UN Chief Urges Member States to Discourage New Gaza Flotilla

UN Secretary General Ban Ki-moon says that aid to the Gaza Strip should go through established channels but urges Israel to act responsibly.

UN chief Ban Ki-moon called on governments on Friday to discourage pro-Palestinian activists from sending a new aid flotilla to Gaza a year after Israeli commandos killed nine people aboard a previous convoy.

The United Nations meanwhile said it was giving a panel set up to investigate last year's incident more time to finish its work. It suggested that the group, which diplomats and UN officials say has been held up by disputes between its Turkish and Israeli members, might not reach consensus.

Israel Navy forces approaching the Mavi Marmara bound for Gaza, May 31, 2010.
Reuters

In letters to Mediterranean governments, Ban said all aid for Gaza, which is blockaded by Israeli forces, should go through "legitimate crossings and established channels" -- which in practice in recent years has meant through Israel.

But he also called on Israel to "act responsibly" to avoid violence.

Activists say it is legal for them to send goods by sea direct to the coastal Gaza Strip. The government has said that it is justified in blocking such shipments because Palestinian militants in Gaza, which is run by Hamas, conducts military actions against Israel.

Ban said in his letters that he was concerned by reports that another attempt would be made next month to send an international aid flotilla to Gaza, UN spokesman Martin Nesirky said.

"The secretary-general called on all governments concerned to use their influence to discourage such flotillas, which carry the potential to escalate into violent conflict," Nesirky told reporters.

"He further called on all, including the government of Israel, to act responsibly and with caution to avoid any violent incident."

Civil Disobedience

Last May 31, Israeli commandos intercepted a six-ship flotilla in international waters and killed nine activists -- eight Turks and a Turkish-American -- aboard the Mavi Marmara, owned by the Turkish Islamic charity IHH.

Israel said its commandos were attacked by activists wielding metal bars, clubs and knives. The incident led to a breakdown in already strained ties between Turkey and Israel.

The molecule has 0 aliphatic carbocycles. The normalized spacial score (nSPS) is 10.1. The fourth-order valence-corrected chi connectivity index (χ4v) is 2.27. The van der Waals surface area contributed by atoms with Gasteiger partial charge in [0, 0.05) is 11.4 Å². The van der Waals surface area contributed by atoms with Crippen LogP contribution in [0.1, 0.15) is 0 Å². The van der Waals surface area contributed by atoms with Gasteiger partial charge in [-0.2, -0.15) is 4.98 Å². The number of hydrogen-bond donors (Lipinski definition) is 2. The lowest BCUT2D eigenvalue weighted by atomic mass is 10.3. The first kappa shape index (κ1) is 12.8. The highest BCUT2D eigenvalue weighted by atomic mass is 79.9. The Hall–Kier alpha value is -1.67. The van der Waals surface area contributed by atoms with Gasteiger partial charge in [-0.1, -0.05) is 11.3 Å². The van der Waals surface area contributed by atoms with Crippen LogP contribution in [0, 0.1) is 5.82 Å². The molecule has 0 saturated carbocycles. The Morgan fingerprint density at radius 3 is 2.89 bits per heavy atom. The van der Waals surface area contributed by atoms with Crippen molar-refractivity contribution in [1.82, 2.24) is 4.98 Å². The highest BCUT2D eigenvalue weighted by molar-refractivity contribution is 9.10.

With the anniversary of the incident looming, the Free Gaza Movement, an international pro-Palestinian activists group that includes IHH, is planning for a convoy to set out for Gaza from various parts of Europe, including Turkey.

The movement says on its website that at least 10 ships with doctors, professors, artists and journalists among those on board, as well as construction supplies and humanitarian aid, will set sail in the second half of June.

It describes the move as "an act of non-violent civil disobedience to persuade the international community to fulfill its obligations towards the Palestinian people and end Israel's four-year illegal blockade of Gaza."

Turkish Foreign Minister Ahmet Davutoglu said last week his administration had warned Turkish activists of the risks of trying to break Israel's naval blockade of Gaza, but could not prevent them from sailing, as Israel has requested.

Ban, whose letter did not mention Turkey by name, said that while flotillas were "not helpful," the Gaza situation was unsustainable and Israel should take "further meaningful and far-reaching steps" to end the territory's closure.

Ban last year appointed a panel, headed by former New Zealand Prime Minister Geoffrey Palmer and including a Turkish and an Israeli representative, to look into the Mavi Marmara affair.

The panel's report to Ban has been delayed by disagreements between Turkey and Israel over its findings, diplomats and UN officials say.

More Time for Probe

Last August, Ban appointed a four-man panel, headed by former New Zealand Prime Minister Geoffrey Palmer and including former Colombian President Alvaro Uribe and a Turkish and an Israeli representative, to look into the Mavi Marmara incident.

In a statement on Friday, Nesirky said, "All four members of the panel agreed that more time was needed for them to work on their final report, and to explore the possibility of reaching consensus on the outcome." The United Nations had never publicly specified a deadline for the group's report.

"We do not know if they will be able to reach a consensus document or not, and when," Nesirky told Reuters.

But Ban "feels that there is a greater likelihood of agreement if the panel has more time for consideration and discussion," he added.